Growth Stories: How Businesses Are Making It in Connecticut


The challenges of the post-recession years appear endless at times for Connecticut businesses. From high taxes to incessant government mandates to lawmakers who are seemingly indifferent to the daily struggles of businesses, it’s a never-ending battle.

In spite of those obstacles, many Connecticut companies are growing, thanks to strong national and international markets, a willingness to adapt and innovate, and stubborn self-belief and persistence.

Scott Livingston and Marietta Lee
Horst Engineering’s Scott Livingston and Marietta Lee from The Lee Company.

From 2011 to 2015, business was essentially flat at Jonal Laboratories, a Meriden-based manufacturer of rubber and silicone seals and other aircraft parts.

Then sales orders exploded, tripling in less than five years, explains Marc Nemeth, president of Jonal and the son of its founder.

“We were on a lot of good programs that started to take off,” Nemeth said.

“We’re highly tied into Pratt & Whitney and their F135 engine. We were at a good place at the right time.

“It’s the best time in 60 years to be in the aerospace business.”

Global Markets

The Lee Company of Westbrook, a leading supplier of miniature precision fluid-control products for the aerospace, automotive, and medical industries, saw 5% growth in the last year.

That’s slightly less than over the past decade, says Marietta Lee, the company’s vice president and corporate secretary.

“We sell our products globally,” Lee said. “Our growth is largely outside the state. We have very few customers based in Connecticut.”

“It’s the best time in 60 years to be in the aerospace business.”

Jonal Laboratories’ Marc Nemeth

Horst Engineering, a 73-year-old, third-generation manufacturer of precision-machined aerospace components, recently announced plans to consolidate its three Connecticut locations into a 100,000 square-foot facility in East Hartford.

President and CEO Scott Livingston says contracts with multinational companies with international operations are driving much of Horst’s growth, with exports doubling in the past five years. 

Aerospace ‘Super-Cycle’

“We have benefited from a super-cycle in the aerospace manufacturing industry,” he said.

“A strong American economy is the base of that business, but the real growth has been around the world as the middle class grows and more people fly, particularly in the Middle East and Asia.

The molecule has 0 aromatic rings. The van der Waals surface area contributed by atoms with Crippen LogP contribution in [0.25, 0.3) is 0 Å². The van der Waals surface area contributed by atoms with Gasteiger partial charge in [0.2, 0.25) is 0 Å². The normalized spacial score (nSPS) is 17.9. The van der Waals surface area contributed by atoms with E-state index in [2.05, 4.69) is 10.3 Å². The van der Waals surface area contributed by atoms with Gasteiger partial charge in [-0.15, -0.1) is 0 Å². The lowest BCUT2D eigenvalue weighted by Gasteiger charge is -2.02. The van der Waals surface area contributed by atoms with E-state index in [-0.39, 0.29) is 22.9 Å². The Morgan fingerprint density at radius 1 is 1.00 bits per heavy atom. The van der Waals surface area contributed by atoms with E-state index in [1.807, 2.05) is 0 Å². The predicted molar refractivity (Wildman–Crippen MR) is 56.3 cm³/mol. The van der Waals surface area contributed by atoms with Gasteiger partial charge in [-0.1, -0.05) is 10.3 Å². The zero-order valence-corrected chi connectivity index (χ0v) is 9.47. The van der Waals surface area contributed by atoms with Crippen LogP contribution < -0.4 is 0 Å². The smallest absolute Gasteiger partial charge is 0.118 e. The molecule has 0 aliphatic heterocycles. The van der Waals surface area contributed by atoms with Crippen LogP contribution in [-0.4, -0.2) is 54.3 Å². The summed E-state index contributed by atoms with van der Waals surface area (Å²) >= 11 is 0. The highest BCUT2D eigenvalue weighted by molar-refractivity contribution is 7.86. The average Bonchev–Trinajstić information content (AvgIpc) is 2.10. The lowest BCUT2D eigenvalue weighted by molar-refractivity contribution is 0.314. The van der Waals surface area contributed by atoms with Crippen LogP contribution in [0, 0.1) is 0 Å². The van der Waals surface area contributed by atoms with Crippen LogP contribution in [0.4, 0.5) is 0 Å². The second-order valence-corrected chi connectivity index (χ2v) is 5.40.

“Couple that with an unprecedented development cycle that was spurred by the need to replace fleets with more fuel efficient, more reliable, and quieter aircraft and you have a recipe for growth.

“We sell our products globally. Our growth is largely outside the state.”

The Lee Company’s Marietta Lee

“As a small supplier in a global supply chain, we count on that trickle-down effect.”

Horst, Lee, and Jonal are among many Connecticut manufacturers benefiting from global growth in the aerospace industry.

“Airbus in Europe and Boeing in the U.S. are the two big dogs, and they have a seven- to eight-year backlog for planes,” Nemeth said.

“Both predict building close to 30,000 new planes over the next 20 years. That, plus the defense buildup, is driving our industry’s growth.”

‘Stay Relevant’

Connecticut companies outside the aerospace sector are also experiencing strong growth.

Fairfield-based Bigelow Tea has grown 4% to 5% annually over the last five years.

“It’s an alignment with quality products, quality people, and a very passionate, genuine message of never compromising on anything to do with quality,” says president and CEO Cindi Bigelow.

It takes constant vigilance to succeed in a challenging climate, she added.

Cindi Bigelow, Ari Santiago, Marc Nemeth
Bigelow Tea CEO Cindi Bigelow, IT Direct’s Ari Santiago, and Jonal Laboratories’ Marc Nemeth.

“You have to stay relevant,” she says. “You have to be familiar with trends outside your own industry, including the ingredients people are interested in.”

For example, Bigelow now puts probiotics in some of its teas.

“It’s all about integrity,” Bigelow said. “It’s about putting enough probiotics in our teas so that it is substantial and not just something on the label.”

Business Investment

Ari Santiago launched technology solutions company IT Direct in the bedroom of his Hartford apartment in 2002. He had one employee, who worked from the couch in the apartment’s living room.

Today, IT Direct owns an 18,000 square-foot office building in West Hartford and employs 42 people.

“Connecticut has been great for us in a lot of ways,” Santiago, the company’s president, says. “Over the last eight years we’ve grown eight fold.